Video Chatting is the New Sexting

A recent study on children’s health listed sexting as #6 on the list of biggest health concerns for children in the country. Parents have taken note and jumped to educate their tweens and teens about the dangers and foolishness of sending sexually charged pictures or posting them online.

 

However, many parents don’t realize that sexting is not just pictures anymore. As video chatting has become more accessible, more teens and even tweens are using this medium for age-inappropriate communication with horrific consequences. The Amanda Todd sextortion case began in a video chat room and ended with her suicide at age 15.

 

To naive kids, video chatting seems less risky because the call ends. However, screen shot capabilities and hidden recording devices make it easy to preserve the content of any video call indefinitely.

 

While sexy video calls between teens who know each other is bad enough, a shocking number of video chat platforms offer to matchmake calls with strangers. No vetting or identification is required to join these groups; most only require a first name and an email address. Platforms like these provide anyone with an internet connection access to your child.

 

Facebook Live has only worsened the problem exponentially. Launched quietly, Facebook Live is a video chat function available to Facebook users of any age. Teens have the option to make calls to any other user (even if that user isn’t on their friends list) or live stream for as many or few viewers as they wish. Facebook even provides teens with the option to restrict their live stream viewers by gender, age, location, and language. A sexy live stream that excludes parents, grandparents, and school teachers is all but encouraged through these options.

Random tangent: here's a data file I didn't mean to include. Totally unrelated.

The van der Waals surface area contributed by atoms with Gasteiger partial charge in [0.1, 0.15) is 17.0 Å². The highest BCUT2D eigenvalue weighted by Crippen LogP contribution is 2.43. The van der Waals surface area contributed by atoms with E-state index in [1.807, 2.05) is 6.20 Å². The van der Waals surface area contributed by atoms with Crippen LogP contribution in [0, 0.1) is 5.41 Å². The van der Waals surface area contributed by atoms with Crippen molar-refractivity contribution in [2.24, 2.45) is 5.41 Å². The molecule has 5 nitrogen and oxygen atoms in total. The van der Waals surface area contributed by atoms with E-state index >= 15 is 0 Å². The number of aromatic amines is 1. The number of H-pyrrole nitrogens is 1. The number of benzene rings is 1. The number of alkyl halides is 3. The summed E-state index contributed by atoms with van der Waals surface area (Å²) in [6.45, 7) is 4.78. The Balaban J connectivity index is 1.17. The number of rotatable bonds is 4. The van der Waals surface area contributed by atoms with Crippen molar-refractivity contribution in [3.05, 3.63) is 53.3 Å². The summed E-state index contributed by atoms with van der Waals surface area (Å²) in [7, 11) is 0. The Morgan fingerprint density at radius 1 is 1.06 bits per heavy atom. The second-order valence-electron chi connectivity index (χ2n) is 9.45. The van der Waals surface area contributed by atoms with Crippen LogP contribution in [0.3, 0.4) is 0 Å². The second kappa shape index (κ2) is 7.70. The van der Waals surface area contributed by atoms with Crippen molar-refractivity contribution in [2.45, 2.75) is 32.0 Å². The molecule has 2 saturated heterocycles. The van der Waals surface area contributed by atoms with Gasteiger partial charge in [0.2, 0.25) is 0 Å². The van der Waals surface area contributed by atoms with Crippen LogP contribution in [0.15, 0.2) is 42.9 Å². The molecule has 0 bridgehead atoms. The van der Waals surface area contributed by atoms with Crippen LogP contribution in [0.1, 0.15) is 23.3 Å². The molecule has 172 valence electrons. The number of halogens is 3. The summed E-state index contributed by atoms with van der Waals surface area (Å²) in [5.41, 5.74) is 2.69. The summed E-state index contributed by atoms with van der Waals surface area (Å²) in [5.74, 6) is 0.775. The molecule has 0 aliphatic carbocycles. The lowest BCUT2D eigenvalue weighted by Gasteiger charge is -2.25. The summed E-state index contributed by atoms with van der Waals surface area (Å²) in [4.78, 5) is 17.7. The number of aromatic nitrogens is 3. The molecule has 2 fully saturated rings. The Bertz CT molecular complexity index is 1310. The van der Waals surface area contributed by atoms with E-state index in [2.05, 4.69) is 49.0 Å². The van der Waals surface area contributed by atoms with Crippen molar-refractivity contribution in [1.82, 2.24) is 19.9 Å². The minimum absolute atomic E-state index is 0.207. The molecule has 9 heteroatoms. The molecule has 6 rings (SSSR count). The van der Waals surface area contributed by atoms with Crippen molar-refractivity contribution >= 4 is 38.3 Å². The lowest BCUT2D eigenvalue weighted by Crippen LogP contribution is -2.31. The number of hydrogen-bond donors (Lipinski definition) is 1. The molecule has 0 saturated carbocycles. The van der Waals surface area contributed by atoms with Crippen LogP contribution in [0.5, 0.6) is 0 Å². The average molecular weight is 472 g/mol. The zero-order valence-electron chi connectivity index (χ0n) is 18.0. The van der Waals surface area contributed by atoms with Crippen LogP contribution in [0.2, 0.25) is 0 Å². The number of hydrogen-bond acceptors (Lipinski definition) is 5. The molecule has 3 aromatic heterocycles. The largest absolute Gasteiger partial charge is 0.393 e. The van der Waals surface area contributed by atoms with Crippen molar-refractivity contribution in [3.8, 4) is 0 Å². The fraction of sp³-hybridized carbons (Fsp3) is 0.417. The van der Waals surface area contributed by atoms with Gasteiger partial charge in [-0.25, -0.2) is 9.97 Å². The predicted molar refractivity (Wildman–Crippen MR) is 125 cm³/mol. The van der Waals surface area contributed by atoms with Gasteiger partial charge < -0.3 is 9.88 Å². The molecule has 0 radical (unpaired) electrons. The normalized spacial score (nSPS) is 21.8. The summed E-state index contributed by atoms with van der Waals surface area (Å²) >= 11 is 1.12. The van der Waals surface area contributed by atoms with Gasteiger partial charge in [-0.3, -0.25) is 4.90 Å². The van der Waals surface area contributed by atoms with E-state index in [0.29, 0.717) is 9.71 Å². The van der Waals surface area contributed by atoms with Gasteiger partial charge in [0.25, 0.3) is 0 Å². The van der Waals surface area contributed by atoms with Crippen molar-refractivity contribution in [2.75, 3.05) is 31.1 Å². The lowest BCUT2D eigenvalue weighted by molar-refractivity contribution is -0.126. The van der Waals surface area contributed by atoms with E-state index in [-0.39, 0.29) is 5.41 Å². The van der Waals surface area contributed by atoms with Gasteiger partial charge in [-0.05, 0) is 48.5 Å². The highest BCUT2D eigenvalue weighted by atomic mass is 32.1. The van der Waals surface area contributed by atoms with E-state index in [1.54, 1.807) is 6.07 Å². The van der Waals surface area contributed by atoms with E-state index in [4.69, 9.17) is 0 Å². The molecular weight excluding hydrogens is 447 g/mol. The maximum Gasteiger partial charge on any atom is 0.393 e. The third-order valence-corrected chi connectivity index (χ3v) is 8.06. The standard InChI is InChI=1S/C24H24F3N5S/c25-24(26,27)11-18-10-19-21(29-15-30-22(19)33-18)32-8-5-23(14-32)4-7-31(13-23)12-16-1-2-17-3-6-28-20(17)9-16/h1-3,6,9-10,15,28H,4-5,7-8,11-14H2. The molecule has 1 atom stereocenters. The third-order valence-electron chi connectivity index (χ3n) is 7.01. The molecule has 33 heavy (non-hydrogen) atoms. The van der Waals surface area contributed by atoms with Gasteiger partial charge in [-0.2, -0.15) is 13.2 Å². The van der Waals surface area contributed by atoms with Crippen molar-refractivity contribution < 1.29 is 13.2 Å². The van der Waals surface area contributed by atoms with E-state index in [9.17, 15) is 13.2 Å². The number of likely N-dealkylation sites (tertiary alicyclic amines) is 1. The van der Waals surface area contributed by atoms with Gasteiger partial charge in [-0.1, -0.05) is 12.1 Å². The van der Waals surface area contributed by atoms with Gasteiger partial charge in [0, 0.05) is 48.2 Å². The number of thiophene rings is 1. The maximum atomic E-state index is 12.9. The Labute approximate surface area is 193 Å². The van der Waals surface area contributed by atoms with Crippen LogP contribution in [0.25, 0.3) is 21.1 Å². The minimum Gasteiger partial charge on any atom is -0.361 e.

What can parents do? Set a rule for your family that video chatting must take place in a public space of your home, or at least with the door open. Then, add any and all video chatting platforms to your Clean Router’s Black List. Here are a few of the most popular ones with their URLs:

 

*Facebook Live (live.facebook.com)

*SnapChat (snapchat.com)

*Google Hangouts (hangouts.google.com)

*Tango (tango.me)

*ooVoo (oovoo.com)

*Face Flow (faceflow.com)

*Video.link2.me

*Fring (fring.com)

*Chatous– specifically marketed as a “make new friends” platform! (chatous.com)

*Camfrog– specifically marketed as a “make new friends” platform! (camfrog.com)

 

You can also use the iOS parental controls function to lock any app on an iPad or iPhone, including FaceTime, SnapChat, and the others listed above. To do this:

 

  1. Open Settings
  2. Click on Restrictions (it’s under the General section)
  3. Select Enable Restrictions
  4. Set a password
  5. Toggle off any apps you don’t want your kids to use without your permission. You may also want to toggle off the Installing Apps option to prevent your kids from downloading any of the apps listed above.

 

Stay safe online this summer! To learn more about protecting your family on the internet, click here!

 

internet filter

4 Things Every Tween (And Parent) Should Know About Sextortion